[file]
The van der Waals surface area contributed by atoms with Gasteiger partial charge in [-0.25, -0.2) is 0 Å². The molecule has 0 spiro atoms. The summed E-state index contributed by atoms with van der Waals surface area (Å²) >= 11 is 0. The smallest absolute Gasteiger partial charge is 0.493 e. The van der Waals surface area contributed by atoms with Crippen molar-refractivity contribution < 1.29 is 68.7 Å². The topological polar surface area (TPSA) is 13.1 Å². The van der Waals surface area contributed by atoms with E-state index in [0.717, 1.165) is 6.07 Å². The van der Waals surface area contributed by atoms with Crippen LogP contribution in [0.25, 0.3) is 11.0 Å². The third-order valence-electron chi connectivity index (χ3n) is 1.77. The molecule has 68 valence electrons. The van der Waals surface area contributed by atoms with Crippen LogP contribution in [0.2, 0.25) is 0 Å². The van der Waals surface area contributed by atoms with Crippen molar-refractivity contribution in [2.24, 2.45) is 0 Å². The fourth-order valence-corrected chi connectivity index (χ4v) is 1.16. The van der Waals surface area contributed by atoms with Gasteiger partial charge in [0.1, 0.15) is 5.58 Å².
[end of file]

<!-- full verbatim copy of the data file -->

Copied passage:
The van der Waals surface area contributed by atoms with Gasteiger partial charge in [-0.25, -0.2) is 0 Å². The molecule has 0 spiro atoms. The summed E-state index contributed by atoms with van der Waals surface area (Å²) >= 11 is 0. The smallest absolute Gasteiger partial charge is 0.493 e. The van der Waals surface area contributed by atoms with Crippen molar-refractivity contribution < 1.29 is 68.7 Å². The topological polar surface area (TPSA) is 13.1 Å². The van der Waals surface area contributed by atoms with E-state index in [0.717, 1.165) is 6.07 Å². The van der Waals surface area contributed by atoms with Crippen LogP contribution in [0.25, 0.3) is 11.0 Å². The third-order valence-electron chi connectivity index (χ3n) is 1.77. The molecule has 68 valence electrons. The van der Waals surface area contributed by atoms with Crippen LogP contribution in [0.2, 0.25) is 0 Å². The van der Waals surface area contributed by atoms with Crippen molar-refractivity contribution in [2.24, 2.45) is 0 Å². The fourth-order valence-corrected chi connectivity index (χ4v) is 1.16. The van der Waals surface area contributed by atoms with Gasteiger partial charge in [0.1, 0.15) is 5.58 Å².